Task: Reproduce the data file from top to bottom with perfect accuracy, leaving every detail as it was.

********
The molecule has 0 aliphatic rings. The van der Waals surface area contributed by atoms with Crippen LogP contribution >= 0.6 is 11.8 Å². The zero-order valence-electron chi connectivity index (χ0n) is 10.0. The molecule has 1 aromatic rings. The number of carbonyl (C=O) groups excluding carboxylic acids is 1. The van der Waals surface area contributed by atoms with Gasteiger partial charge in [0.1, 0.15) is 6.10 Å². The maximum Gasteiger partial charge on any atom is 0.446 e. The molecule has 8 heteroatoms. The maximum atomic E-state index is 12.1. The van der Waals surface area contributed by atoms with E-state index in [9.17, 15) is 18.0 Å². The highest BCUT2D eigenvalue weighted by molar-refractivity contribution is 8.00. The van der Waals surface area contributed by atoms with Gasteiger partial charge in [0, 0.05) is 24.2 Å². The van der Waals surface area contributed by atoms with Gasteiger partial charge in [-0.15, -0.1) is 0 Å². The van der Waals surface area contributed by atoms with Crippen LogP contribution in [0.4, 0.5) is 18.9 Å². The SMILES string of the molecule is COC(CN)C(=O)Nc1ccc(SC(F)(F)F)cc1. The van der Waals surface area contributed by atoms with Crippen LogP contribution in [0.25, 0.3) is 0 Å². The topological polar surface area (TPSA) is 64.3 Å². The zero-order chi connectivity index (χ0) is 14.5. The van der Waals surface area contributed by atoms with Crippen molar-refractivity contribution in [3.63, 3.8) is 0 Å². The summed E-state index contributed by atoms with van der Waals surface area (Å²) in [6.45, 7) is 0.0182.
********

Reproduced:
The molecule has 0 aliphatic rings. The van der Waals surface area contributed by atoms with Crippen LogP contribution >= 0.6 is 11.8 Å². The zero-order valence-electron chi connectivity index (χ0n) is 10.0. The molecule has 1 aromatic rings. The number of carbonyl (C=O) groups excluding carboxylic acids is 1. The van der Waals surface area contributed by atoms with Gasteiger partial charge in [0.1, 0.15) is 6.10 Å². The maximum Gasteiger partial charge on any atom is 0.446 e. The molecule has 8 heteroatoms. The maximum atomic E-state index is 12.1. The van der Waals surface area contributed by atoms with E-state index in [9.17, 15) is 18.0 Å². The highest BCUT2D eigenvalue weighted by molar-refractivity contribution is 8.00. The van der Waals surface area contributed by atoms with Gasteiger partial charge in [0, 0.05) is 24.2 Å². The van der Waals surface area contributed by atoms with Gasteiger partial charge in [-0.15, -0.1) is 0 Å². The van der Waals surface area contributed by atoms with Crippen LogP contribution in [0.4, 0.5) is 18.9 Å². The SMILES string of the molecule is COC(CN)C(=O)Nc1ccc(SC(F)(F)F)cc1. The van der Waals surface area contributed by atoms with Crippen LogP contribution in [0.25, 0.3) is 0 Å². The topological polar surface area (TPSA) is 64.3 Å². The zero-order chi connectivity index (χ0) is 14.5. The van der Waals surface area contributed by atoms with Crippen molar-refractivity contribution in [3.63, 3.8) is 0 Å². The summed E-state index contributed by atoms with van der Waals surface area (Å²) in [6.45, 7) is 0.0182.